RILN Opinion+: Stephanie Geller

Belen Dumont


Welcome to another episode of Rhode Island Latino News Opinion+, where we talk about major issues the Latinx and other underrepresented communities face in the community.

This week we spoke with Deputy Director Stephanie Geller of Rhode Island KIDS COUNT about youth homelessness, children’s mental health, and educational support for multilingual learners within Rhode Island. 

RI Kids Count is a nonprofit organization based in Providence that has served children, youth, and their families across the Ocean State since 1994. 

Deputy Director Geller first discussed RI Kids Count’s research and efforts to support children and youth experiencing poverty & homelessness across the state.

RI Kids Count published a report this fall that shared data on poverty, income, and health insurance coverage throughout the state. 

Last April, Rhode Island was declared to be in a state of emergency in child and adolescent mental health care. Geller spoke on RI Kids Counts’ recommended steps—published in this report—to address the issue, which included addressing the workforce crisis.

“We’re seeing long waiting lists for a lot of different social services including mental health because we don’t have enough of mental health providers because we’re not adequately paying them,” Geller explained. “So, we really need to look at those fees and make sure we provide adequate payment so that we can have access to more providers in our communities.”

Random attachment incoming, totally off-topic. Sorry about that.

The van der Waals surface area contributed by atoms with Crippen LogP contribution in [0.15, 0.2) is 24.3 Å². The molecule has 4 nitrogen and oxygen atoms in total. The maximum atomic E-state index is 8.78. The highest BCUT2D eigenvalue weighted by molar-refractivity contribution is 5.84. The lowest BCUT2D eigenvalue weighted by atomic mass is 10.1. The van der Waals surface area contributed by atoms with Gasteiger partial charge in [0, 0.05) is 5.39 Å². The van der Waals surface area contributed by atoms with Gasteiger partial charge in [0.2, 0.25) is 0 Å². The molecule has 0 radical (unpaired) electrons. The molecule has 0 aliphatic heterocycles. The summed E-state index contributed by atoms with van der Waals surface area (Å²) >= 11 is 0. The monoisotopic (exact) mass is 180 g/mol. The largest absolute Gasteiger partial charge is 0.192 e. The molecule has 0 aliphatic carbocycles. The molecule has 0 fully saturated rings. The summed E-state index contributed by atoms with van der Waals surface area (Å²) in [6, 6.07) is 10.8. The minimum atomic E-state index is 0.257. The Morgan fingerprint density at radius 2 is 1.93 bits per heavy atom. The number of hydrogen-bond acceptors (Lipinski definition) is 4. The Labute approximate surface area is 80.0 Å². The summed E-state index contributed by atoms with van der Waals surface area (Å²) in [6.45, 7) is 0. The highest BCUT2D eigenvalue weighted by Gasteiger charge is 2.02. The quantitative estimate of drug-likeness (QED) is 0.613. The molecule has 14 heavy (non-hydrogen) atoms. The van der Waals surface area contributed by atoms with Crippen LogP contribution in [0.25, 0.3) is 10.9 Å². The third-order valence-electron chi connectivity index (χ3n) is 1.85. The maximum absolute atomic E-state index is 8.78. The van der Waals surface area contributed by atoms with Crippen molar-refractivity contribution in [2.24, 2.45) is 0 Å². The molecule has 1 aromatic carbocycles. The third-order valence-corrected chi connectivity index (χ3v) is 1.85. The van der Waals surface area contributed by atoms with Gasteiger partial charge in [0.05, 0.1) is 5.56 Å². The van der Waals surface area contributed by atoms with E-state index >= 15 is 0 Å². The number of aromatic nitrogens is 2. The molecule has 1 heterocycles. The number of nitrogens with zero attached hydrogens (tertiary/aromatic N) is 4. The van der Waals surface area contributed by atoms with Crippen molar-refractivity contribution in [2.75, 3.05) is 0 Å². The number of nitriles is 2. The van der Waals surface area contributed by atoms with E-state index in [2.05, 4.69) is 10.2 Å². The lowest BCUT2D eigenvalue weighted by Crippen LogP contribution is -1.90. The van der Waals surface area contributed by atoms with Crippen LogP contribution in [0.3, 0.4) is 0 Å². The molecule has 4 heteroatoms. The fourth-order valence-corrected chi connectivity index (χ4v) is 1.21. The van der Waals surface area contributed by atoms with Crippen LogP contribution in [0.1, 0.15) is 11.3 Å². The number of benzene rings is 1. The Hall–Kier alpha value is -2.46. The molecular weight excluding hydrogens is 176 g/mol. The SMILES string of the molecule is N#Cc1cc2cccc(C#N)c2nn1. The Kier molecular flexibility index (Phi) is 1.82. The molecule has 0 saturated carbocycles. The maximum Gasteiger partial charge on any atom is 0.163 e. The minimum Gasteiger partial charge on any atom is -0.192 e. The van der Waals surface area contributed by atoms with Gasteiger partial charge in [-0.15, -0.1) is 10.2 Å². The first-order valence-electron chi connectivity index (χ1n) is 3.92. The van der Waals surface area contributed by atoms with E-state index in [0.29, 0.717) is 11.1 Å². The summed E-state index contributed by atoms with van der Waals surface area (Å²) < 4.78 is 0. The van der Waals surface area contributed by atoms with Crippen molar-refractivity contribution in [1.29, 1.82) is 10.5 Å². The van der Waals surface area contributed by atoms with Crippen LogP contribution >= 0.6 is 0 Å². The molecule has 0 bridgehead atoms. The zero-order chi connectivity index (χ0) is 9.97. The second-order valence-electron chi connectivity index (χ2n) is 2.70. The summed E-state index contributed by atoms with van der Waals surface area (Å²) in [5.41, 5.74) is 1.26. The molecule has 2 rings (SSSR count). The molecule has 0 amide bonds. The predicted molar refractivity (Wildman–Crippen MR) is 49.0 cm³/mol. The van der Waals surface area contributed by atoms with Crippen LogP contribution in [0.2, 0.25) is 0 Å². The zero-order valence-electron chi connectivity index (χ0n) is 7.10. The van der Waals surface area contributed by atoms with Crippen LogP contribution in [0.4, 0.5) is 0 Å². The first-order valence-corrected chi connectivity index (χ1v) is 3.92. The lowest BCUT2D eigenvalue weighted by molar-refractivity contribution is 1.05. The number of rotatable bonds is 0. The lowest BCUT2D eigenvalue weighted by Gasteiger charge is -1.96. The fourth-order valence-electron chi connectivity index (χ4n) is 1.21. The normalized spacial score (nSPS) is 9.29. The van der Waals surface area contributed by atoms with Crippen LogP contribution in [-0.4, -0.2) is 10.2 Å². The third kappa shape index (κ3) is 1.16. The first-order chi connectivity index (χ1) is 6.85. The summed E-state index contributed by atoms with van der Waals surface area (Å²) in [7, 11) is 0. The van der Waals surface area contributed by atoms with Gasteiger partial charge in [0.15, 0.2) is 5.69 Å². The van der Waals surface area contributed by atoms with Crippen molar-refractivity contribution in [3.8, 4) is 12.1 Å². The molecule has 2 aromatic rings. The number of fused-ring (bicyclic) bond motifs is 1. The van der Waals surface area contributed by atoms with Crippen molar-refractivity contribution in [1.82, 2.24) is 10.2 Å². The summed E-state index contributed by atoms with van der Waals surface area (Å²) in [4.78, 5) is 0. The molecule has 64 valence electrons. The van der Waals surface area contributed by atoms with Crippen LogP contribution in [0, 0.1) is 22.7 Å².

The same report by RI Kids Count found that youth of color were more likely to have their mental health impacted by the pandemic and they were much less likely to receive mental health treatment. 

“One barrier is that there’s a lack of culturally competent and linguistically competent providers so we need to provide access points for more diverse mental health providers to enter the field and for us to provide mental health providers [who] speak all languages that children and families need access to,” Geller said.

Rhode Island’s Hispanic child population grew by 31% between 2000 and 2010, according to a 2021 report by RI Kids Count: Racial and Ethnic Disparities in Children’s Economic Well-Being in Rhode Island. 

“We really need to look at diversity as an asset but we also need to be aware of the disparities we see in children’s economic well-being, educational outcomes, etc. by race and ethnicity and really be honest about the reasons for those disparities and then try to topple them,” Geller said.

Geller also discussed the importance of looking at access to college and generally supporting multilingual students as the state has seen lower rates of high school graduation for multilingual learners than primarily-English speakers.

“Only 23% of Latino students in the class of 2021 went directly to college, compared to 46% of white students,” Geller shared. “So, we really need to think about giving people the financial opportunities, and the guidance cousel[ing] they need, and providing them the support if they’re learning English…so they can succeed because we know education is the primary way out of poverty for many families.”

Resources mentioned in this video: